In December, Florida sent a small squad of undercover state agents to an Orlando drag show at the Plaza Live theater with the express purpose of documenting any possible “lewd” activity performed in front of children. According to their subsequent report obtained by the Miami Herald, the agents identified several minors in attendance, but stated that no “lewd acts” took place at the show. Nonetheless, the Herald reported on Monday that the state Department of Business and Professional Regulation still filed a complaint against the nonprofit that runs Plaza Live.
The department wants to essentially shut down Plaza Live by stripping it of its liquor license, and claims without evidence that the venue exposed children to sexual content—in contrast with the agents’ own report obtained by the Herald. “Besides some of the outfits being provocative [bikinis and short shorts], agents did not witness any lewd acts such as exposure of genital organs,” the report stated. “The performers did not have any physical contact while performing to the rhythm of the music with any patrons.”
The Herald put the holiday-themed drag show—“A Drag Queen Christmas—into perspective:
The Dec. 28 performance featured campy skits like ‘Screwdolph the Red-Nippled Man Deer’ and shimmying, bare-chested men who wouldn’t have been out of place at a Madonna concert. Also a hip thrust or two, similar to what is sometimes indulged in by NFL players after a touchdown. All of it was dutifully recorded by the undercover agents on state-issued iPhones.
Not only did the undercover agents write that they “did not witness any lewd acts,” but nothing about the performance appeared to deviate from what regularly happens on American television.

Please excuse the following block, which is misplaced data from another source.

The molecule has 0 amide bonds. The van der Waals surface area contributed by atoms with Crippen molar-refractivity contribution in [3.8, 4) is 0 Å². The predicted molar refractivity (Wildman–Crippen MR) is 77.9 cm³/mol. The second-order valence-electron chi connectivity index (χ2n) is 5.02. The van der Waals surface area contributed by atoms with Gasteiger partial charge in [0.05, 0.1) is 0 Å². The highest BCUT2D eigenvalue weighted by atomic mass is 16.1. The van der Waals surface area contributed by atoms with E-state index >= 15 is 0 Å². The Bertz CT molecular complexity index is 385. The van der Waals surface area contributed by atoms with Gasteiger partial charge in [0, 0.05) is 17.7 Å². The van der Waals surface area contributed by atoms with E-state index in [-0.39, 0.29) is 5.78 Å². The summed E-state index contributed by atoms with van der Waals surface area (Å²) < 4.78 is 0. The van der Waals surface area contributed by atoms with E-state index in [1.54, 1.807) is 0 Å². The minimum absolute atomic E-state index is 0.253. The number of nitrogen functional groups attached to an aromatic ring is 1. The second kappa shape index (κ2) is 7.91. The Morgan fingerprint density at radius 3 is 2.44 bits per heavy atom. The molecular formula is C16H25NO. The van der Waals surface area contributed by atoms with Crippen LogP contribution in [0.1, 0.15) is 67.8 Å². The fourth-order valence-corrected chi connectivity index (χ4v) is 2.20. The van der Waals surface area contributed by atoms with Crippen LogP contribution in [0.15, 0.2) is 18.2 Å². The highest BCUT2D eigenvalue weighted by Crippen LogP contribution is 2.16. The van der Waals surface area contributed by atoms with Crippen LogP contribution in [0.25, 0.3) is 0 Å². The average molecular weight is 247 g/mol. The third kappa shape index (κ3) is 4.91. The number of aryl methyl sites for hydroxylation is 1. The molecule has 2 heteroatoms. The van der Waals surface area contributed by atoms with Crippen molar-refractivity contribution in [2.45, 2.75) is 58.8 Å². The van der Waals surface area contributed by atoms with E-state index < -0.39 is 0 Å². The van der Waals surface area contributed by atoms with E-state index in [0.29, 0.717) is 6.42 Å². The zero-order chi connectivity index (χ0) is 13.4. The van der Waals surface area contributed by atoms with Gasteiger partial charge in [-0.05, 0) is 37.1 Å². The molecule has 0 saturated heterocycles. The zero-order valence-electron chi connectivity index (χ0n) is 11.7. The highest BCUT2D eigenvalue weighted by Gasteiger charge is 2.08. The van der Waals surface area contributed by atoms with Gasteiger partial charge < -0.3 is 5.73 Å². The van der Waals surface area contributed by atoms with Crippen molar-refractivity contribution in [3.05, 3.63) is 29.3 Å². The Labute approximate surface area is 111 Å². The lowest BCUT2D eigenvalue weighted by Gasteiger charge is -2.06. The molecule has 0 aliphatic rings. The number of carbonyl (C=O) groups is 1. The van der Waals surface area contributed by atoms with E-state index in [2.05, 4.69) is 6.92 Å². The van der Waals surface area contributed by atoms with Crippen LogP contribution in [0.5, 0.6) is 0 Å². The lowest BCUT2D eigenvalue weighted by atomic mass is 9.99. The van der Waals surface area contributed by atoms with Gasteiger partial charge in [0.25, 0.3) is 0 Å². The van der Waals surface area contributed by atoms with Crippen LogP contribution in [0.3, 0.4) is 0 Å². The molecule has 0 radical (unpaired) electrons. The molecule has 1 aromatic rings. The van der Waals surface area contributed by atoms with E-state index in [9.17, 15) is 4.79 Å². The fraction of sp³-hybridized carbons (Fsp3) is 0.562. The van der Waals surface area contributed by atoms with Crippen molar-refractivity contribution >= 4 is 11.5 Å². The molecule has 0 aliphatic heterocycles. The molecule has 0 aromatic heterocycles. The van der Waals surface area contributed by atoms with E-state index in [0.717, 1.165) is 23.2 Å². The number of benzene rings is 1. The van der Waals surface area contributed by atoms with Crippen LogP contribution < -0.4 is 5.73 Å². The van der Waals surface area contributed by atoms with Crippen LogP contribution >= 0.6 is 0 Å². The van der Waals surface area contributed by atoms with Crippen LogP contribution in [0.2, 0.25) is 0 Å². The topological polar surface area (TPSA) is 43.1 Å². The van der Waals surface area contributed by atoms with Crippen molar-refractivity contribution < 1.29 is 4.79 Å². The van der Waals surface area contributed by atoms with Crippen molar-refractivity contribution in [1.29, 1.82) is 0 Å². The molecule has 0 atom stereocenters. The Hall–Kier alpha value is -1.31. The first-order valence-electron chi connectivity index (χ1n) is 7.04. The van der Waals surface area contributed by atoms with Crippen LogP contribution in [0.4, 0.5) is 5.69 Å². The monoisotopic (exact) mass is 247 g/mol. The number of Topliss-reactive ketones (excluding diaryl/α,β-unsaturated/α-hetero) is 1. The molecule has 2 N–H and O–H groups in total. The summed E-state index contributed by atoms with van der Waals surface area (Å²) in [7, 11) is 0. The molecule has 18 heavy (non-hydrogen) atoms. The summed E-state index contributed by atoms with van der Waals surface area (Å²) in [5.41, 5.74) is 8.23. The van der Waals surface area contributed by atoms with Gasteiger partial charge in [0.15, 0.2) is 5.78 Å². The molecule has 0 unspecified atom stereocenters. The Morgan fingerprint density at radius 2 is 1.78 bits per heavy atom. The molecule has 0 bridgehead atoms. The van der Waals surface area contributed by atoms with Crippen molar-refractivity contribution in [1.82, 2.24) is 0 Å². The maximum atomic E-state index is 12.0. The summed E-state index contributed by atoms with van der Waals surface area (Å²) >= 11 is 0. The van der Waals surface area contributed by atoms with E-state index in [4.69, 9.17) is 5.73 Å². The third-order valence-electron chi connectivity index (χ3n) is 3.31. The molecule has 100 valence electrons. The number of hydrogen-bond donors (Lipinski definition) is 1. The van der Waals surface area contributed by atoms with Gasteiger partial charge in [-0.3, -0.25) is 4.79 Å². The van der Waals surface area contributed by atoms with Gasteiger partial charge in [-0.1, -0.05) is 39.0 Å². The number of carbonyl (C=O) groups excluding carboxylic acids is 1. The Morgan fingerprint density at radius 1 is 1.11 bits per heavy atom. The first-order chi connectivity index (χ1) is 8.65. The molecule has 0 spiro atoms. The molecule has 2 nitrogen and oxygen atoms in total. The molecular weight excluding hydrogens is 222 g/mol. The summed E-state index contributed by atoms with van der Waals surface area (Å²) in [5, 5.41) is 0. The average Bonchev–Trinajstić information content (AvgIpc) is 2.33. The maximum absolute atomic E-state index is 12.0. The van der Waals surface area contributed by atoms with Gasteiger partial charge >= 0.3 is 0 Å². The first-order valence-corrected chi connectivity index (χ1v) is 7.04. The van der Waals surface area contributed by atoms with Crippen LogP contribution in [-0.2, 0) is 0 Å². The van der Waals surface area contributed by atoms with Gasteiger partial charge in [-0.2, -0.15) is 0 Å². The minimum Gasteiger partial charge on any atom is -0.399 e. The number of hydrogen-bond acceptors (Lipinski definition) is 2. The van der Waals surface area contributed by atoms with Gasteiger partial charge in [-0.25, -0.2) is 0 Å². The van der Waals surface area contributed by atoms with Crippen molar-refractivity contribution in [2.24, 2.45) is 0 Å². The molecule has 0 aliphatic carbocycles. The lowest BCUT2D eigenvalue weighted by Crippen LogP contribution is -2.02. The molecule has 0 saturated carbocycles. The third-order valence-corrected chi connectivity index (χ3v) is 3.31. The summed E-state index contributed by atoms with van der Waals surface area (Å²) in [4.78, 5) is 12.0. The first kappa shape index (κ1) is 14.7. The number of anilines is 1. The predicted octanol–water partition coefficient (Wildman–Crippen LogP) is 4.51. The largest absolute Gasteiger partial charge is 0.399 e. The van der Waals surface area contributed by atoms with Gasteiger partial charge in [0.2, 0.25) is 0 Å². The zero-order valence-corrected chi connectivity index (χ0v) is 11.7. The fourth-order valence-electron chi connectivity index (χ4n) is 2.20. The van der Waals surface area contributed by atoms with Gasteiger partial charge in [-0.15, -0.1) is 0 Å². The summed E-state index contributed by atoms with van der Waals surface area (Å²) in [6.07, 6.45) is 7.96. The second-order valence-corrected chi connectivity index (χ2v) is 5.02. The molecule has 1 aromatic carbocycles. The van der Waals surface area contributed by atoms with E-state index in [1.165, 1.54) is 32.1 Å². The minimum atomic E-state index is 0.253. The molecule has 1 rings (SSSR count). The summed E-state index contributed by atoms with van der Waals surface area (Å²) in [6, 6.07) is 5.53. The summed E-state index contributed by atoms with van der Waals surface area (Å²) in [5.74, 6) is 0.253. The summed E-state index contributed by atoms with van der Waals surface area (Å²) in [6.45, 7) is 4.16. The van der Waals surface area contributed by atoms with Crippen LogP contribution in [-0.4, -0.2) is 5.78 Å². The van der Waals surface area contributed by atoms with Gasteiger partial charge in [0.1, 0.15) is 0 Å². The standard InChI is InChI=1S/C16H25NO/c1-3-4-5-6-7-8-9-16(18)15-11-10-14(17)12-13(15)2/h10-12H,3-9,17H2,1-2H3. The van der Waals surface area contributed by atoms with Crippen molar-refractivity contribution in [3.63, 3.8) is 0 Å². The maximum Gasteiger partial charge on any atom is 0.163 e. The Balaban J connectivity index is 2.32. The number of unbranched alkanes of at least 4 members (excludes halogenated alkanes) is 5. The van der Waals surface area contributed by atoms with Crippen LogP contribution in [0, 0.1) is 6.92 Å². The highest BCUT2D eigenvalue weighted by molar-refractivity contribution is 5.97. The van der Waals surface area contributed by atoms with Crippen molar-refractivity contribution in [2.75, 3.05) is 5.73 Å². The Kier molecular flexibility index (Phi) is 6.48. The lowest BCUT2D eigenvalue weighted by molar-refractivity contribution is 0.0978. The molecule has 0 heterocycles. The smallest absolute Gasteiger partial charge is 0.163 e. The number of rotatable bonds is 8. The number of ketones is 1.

That drag is being singled out doesn’t surprise LGBTQ advocates, because Florida’s legislature is currently considering a proposal to define drag shows as an “immediate, serious danger to public health, safety, or welfare.” The bill broadly defines a range of prohibited “lewd” acts and performances, and allows the Florida Department of Business and Professional Regulation to fine those in violation up to $10,000 per violation.
“What you see here is the governor sending in investigators and then dismissing what the investigators have to say because it doesn’t fit into his narrative,” Guillermo Smith of Equality Florida told the Miami Herald. “It’s more evidence that all of this…is contrived, it’s politically motivated. And it’s not about protecting children.”
Speaking to the Herald, one 60-year-old woman had words for the Department of Business and Professional Regulation’s complaint against Plaza Live. “I’m almost 60 and it was my first drag show. I had a blast. I thought it was hilarious,” Orlando resident Ann Berendzen said. “Every one of the accusations is false. They’re not exaggerated. They are completely false. It’s gross.”
That the undercover agents ultimately concurred that no “lewd acts” were performed at “A Drag Queen Christmas” show is beside the point: Florida sent state agents to target and surveil LGBTQ performers, and is now attempting to censor and punish their speech.